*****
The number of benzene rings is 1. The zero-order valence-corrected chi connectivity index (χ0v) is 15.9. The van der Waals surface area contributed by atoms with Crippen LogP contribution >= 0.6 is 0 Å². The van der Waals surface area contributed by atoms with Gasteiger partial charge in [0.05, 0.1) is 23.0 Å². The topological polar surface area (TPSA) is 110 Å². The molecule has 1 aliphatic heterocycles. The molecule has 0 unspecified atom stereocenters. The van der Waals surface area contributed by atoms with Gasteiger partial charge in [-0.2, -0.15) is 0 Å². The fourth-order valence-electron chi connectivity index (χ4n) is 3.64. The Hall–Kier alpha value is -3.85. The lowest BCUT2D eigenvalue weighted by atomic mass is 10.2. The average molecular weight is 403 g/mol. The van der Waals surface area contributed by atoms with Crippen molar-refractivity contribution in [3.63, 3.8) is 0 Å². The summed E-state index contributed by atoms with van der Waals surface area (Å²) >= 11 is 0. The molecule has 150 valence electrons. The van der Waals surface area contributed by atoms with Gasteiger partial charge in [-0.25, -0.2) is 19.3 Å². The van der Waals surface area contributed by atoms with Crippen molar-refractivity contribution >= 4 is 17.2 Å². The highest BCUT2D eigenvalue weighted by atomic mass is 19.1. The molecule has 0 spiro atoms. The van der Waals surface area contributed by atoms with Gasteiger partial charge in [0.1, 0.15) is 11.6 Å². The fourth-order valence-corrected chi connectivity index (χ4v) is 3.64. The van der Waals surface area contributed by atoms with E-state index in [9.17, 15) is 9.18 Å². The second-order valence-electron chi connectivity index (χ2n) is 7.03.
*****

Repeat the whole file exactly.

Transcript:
The number of benzene rings is 1. The zero-order valence-corrected chi connectivity index (χ0v) is 15.9. The van der Waals surface area contributed by atoms with Crippen LogP contribution >= 0.6 is 0 Å². The van der Waals surface area contributed by atoms with Gasteiger partial charge in [0.05, 0.1) is 23.0 Å². The topological polar surface area (TPSA) is 110 Å². The molecule has 1 aliphatic heterocycles. The molecule has 0 unspecified atom stereocenters. The van der Waals surface area contributed by atoms with Gasteiger partial charge in [-0.2, -0.15) is 0 Å². The fourth-order valence-electron chi connectivity index (χ4n) is 3.64. The Hall–Kier alpha value is -3.85. The lowest BCUT2D eigenvalue weighted by atomic mass is 10.2. The average molecular weight is 403 g/mol. The van der Waals surface area contributed by atoms with Crippen molar-refractivity contribution in [3.63, 3.8) is 0 Å². The summed E-state index contributed by atoms with van der Waals surface area (Å²) >= 11 is 0. The molecule has 150 valence electrons. The van der Waals surface area contributed by atoms with Gasteiger partial charge in [-0.25, -0.2) is 19.3 Å². The van der Waals surface area contributed by atoms with Crippen molar-refractivity contribution >= 4 is 17.2 Å². The highest BCUT2D eigenvalue weighted by atomic mass is 19.1. The molecule has 0 spiro atoms. The van der Waals surface area contributed by atoms with Gasteiger partial charge in [0.1, 0.15) is 11.6 Å². The fourth-order valence-corrected chi connectivity index (χ4v) is 3.64. The van der Waals surface area contributed by atoms with E-state index in [9.17, 15) is 9.18 Å². The second-order valence-electron chi connectivity index (χ2n) is 7.03.